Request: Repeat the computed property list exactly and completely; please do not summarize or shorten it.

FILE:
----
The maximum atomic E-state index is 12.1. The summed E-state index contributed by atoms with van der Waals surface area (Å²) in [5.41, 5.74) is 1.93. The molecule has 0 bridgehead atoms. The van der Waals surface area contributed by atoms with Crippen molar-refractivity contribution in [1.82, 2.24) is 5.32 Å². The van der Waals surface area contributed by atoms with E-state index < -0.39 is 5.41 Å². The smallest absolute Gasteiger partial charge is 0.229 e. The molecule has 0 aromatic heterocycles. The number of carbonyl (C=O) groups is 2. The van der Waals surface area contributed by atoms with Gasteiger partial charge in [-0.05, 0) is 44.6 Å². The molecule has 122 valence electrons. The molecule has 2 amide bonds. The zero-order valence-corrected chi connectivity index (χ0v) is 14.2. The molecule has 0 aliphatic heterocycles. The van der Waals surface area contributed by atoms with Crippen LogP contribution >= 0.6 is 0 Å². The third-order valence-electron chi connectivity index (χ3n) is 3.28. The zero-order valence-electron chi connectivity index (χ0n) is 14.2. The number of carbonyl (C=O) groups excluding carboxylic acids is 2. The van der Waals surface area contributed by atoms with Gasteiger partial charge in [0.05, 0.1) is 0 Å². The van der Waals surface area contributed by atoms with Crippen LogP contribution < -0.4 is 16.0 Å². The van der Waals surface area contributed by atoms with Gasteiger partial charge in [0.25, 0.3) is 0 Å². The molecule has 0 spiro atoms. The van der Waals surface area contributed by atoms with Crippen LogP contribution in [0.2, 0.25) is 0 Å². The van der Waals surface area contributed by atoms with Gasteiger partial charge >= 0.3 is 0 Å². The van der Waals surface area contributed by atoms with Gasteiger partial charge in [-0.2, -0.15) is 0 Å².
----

The maximum atomic E-state index is 12.1. The summed E-state index contributed by atoms with van der Waals surface area (Å²) in [5.41, 5.74) is 1.93. The molecule has 0 bridgehead atoms. The van der Waals surface area contributed by atoms with Crippen molar-refractivity contribution in [1.82, 2.24) is 5.32 Å². The van der Waals surface area contributed by atoms with E-state index < -0.39 is 5.41 Å². The smallest absolute Gasteiger partial charge is 0.229 e. The molecule has 0 aromatic heterocycles. The number of carbonyl (C=O) groups is 2. The van der Waals surface area contributed by atoms with Gasteiger partial charge in [-0.05, 0) is 44.6 Å². The molecule has 122 valence electrons. The molecule has 2 amide bonds. The zero-order valence-corrected chi connectivity index (χ0v) is 14.2. The molecule has 0 aliphatic heterocycles. The van der Waals surface area contributed by atoms with Crippen LogP contribution >= 0.6 is 0 Å². The third-order valence-electron chi connectivity index (χ3n) is 3.28. The zero-order valence-electron chi connectivity index (χ0n) is 14.2. The number of carbonyl (C=O) groups excluding carboxylic acids is 2. The van der Waals surface area contributed by atoms with Gasteiger partial charge in [0.05, 0.1) is 0 Å². The van der Waals surface area contributed by atoms with Crippen LogP contribution < -0.4 is 16.0 Å². The van der Waals surface area contributed by atoms with Gasteiger partial charge in [0.25, 0.3) is 0 Å². The molecule has 0 spiro atoms. The van der Waals surface area contributed by atoms with Crippen LogP contribution in [0.2, 0.25) is 0 Å². The van der Waals surface area contributed by atoms with Gasteiger partial charge >= 0.3 is 0 Å². The van der Waals surface area contributed by atoms with Gasteiger partial charge in [-0.2, -0.15) is 0 Å².